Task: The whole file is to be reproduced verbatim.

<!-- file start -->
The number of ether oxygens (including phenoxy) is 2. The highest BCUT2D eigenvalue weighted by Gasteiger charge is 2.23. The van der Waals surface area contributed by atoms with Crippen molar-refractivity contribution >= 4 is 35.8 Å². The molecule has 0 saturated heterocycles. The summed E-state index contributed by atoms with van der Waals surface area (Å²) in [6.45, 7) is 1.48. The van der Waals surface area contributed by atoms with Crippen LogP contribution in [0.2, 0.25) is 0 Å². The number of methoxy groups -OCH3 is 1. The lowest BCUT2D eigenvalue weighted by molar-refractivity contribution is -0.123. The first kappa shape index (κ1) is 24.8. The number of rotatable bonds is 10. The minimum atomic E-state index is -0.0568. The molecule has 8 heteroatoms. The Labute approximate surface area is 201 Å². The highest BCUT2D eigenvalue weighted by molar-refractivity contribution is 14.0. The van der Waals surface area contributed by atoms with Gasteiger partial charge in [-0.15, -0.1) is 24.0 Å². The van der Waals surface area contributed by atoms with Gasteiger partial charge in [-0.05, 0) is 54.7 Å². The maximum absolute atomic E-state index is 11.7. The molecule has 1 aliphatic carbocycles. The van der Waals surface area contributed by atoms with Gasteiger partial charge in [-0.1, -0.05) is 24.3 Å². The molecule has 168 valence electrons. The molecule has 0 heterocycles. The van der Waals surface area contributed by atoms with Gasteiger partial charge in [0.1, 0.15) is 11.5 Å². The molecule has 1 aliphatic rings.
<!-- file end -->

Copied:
The number of ether oxygens (including phenoxy) is 2. The highest BCUT2D eigenvalue weighted by Gasteiger charge is 2.23. The van der Waals surface area contributed by atoms with Crippen molar-refractivity contribution >= 4 is 35.8 Å². The molecule has 0 saturated heterocycles. The summed E-state index contributed by atoms with van der Waals surface area (Å²) in [6.45, 7) is 1.48. The van der Waals surface area contributed by atoms with Crippen LogP contribution in [0.2, 0.25) is 0 Å². The number of methoxy groups -OCH3 is 1. The lowest BCUT2D eigenvalue weighted by molar-refractivity contribution is -0.123. The first kappa shape index (κ1) is 24.8. The number of rotatable bonds is 10. The minimum atomic E-state index is -0.0568. The molecule has 8 heteroatoms. The Labute approximate surface area is 201 Å². The highest BCUT2D eigenvalue weighted by molar-refractivity contribution is 14.0. The van der Waals surface area contributed by atoms with Gasteiger partial charge in [-0.15, -0.1) is 24.0 Å². The van der Waals surface area contributed by atoms with Gasteiger partial charge in [-0.05, 0) is 54.7 Å². The maximum absolute atomic E-state index is 11.7. The molecule has 1 aliphatic carbocycles. The van der Waals surface area contributed by atoms with Gasteiger partial charge in [-0.1, -0.05) is 24.3 Å². The molecule has 168 valence electrons. The molecule has 0 heterocycles. The van der Waals surface area contributed by atoms with Gasteiger partial charge in [0.1, 0.15) is 11.5 Å². The molecule has 1 aliphatic rings.